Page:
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The Changing Trend of Life Expectancy for the Chinese Elderly and its Rural-Urban Disparity

Yuan Peng, Huazhong University of Science and Technology
Lin Dong, Huazhong University of Science and Technology
Haili Liang, Huazhong University of Science and Technology
Liuqing Yang, Huazhong University of Science and Technology
Sha Jiang, Stanford University
Shripad Tuljapurkar, Stanford University
Zhen Guo, Huazhong University of Science and Technology

Using data from Population Censuses, 1% National Population Sample Surveys of China and the Human Mortality Database, this article adopts robust percentile-based methods to analyze the changing trend of life expectancy of the Chinese elderly and its rural-urban disparity from 1989 to 2015 based on international comparison. We find that e65 in China has increased continuously in recent decades, but at a lower speed than in developed countries, leading to a widening gap between China and developed countries. Similar patterns are found when we explore the rural-urban disparity of China. Based on the age-at-death distribution, we find that the old-age deaths in rural areas are more concentrated at relatively younger ages compared to urban areas due to the higher death risks and slower improvement in mortality of the young-old in rural China. Our findings describe the age-patterns underlying the rural-urban disparity in life expectancy of the elderly within China, and also the main reason for the slower improvement of life expectancy among the Chinese elderly compared with those in developed countries. Survival improvement of the young-old and equalization of available health services are key to reducing the rural-urban bias and achieving accelerated increase in LE among the elderly in China.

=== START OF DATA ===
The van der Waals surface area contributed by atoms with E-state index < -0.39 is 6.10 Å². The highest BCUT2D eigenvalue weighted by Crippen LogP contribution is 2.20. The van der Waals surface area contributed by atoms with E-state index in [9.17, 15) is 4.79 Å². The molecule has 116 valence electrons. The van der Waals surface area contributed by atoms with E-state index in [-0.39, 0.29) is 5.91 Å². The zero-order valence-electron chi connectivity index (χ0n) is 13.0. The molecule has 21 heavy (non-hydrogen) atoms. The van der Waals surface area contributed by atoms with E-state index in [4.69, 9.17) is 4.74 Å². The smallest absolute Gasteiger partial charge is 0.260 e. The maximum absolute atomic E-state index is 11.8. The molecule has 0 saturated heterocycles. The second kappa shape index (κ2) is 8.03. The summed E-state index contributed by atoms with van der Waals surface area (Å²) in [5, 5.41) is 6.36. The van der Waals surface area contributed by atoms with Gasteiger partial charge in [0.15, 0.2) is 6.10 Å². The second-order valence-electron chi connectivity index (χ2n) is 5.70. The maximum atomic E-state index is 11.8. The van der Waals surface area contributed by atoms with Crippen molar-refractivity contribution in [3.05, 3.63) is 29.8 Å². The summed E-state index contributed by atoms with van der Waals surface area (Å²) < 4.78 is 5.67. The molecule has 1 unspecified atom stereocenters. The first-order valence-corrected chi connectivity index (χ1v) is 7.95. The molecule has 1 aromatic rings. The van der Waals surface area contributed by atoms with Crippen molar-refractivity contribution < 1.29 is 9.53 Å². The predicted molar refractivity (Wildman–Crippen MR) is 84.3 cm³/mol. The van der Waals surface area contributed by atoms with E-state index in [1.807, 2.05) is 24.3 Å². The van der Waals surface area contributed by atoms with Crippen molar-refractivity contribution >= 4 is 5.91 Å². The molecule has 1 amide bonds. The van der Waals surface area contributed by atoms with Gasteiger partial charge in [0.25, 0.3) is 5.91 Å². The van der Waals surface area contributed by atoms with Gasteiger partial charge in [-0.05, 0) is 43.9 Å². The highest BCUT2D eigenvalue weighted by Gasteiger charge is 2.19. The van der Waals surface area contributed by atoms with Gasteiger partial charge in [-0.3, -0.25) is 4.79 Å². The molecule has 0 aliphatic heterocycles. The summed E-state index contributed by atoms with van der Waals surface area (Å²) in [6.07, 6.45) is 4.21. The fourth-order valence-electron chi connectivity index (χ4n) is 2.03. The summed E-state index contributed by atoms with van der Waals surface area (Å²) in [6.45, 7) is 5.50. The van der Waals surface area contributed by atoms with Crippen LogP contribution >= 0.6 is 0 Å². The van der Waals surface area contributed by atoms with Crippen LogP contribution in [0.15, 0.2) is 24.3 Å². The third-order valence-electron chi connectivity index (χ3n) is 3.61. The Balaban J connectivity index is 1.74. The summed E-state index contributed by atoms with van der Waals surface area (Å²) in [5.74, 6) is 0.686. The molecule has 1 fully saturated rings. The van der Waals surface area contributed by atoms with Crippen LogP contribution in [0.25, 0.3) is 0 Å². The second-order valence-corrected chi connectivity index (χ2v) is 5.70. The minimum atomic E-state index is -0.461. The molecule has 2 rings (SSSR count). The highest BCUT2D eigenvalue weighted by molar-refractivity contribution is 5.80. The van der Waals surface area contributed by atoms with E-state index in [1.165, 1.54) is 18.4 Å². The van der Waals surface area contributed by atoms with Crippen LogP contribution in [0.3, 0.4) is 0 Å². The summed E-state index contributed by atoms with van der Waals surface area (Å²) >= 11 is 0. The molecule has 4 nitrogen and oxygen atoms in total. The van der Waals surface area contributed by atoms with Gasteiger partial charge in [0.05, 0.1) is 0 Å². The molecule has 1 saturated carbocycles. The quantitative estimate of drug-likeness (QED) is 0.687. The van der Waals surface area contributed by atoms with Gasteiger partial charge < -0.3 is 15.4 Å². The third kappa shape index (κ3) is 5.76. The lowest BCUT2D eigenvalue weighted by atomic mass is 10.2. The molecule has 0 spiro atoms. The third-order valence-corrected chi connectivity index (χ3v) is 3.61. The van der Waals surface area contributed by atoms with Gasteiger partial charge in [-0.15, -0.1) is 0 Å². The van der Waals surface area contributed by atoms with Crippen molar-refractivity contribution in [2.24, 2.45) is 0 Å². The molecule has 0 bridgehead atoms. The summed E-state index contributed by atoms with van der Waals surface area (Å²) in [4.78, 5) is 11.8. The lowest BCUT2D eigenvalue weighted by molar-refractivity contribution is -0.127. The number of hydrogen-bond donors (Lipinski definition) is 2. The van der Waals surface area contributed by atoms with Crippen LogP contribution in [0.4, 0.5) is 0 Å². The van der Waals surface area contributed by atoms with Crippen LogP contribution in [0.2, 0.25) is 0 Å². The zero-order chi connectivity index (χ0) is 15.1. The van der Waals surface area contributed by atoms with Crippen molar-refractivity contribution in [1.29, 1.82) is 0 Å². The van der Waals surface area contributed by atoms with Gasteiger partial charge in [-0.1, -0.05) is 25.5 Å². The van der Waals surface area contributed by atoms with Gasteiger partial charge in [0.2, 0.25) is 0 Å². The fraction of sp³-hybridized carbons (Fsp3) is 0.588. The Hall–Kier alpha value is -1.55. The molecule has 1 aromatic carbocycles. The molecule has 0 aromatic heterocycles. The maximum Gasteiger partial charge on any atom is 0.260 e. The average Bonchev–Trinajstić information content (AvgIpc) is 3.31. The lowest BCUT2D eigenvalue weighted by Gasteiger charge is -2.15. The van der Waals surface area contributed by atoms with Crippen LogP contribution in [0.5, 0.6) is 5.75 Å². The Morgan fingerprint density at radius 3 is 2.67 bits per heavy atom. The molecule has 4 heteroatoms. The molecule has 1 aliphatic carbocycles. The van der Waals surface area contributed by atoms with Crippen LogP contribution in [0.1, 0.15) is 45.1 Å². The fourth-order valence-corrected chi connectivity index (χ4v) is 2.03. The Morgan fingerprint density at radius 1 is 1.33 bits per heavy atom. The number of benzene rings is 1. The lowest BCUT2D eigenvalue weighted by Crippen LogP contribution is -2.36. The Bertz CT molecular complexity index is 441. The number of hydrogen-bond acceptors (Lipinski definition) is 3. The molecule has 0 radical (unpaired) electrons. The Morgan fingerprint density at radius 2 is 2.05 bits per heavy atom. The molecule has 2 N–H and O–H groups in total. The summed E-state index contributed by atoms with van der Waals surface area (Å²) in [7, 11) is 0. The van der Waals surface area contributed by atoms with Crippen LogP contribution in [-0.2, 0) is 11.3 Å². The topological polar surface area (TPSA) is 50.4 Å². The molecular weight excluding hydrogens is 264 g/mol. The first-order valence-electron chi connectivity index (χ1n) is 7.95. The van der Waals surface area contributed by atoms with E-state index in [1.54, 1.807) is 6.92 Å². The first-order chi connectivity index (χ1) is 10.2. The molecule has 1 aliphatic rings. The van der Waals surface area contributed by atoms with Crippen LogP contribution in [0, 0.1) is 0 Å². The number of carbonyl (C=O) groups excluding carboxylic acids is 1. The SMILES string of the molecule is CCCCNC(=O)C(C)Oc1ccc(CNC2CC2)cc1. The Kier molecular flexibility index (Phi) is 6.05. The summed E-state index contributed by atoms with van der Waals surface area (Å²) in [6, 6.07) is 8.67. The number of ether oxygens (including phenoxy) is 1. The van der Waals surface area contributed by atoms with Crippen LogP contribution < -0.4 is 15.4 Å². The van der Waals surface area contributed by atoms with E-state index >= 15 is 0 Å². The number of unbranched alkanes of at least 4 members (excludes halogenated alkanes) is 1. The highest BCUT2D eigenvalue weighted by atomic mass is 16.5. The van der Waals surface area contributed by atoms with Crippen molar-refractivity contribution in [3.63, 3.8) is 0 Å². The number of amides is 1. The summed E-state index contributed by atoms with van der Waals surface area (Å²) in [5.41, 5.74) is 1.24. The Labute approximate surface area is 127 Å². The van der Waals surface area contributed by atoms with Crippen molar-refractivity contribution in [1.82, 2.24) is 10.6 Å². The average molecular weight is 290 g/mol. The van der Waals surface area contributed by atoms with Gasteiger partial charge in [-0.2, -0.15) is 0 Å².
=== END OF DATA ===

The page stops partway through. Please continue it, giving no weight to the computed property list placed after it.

Keywords: Mortality, Older adults, Inequality, Longevity

See paper.

  Presented in Session 47. Mortality in Low- and Middle-Income Countries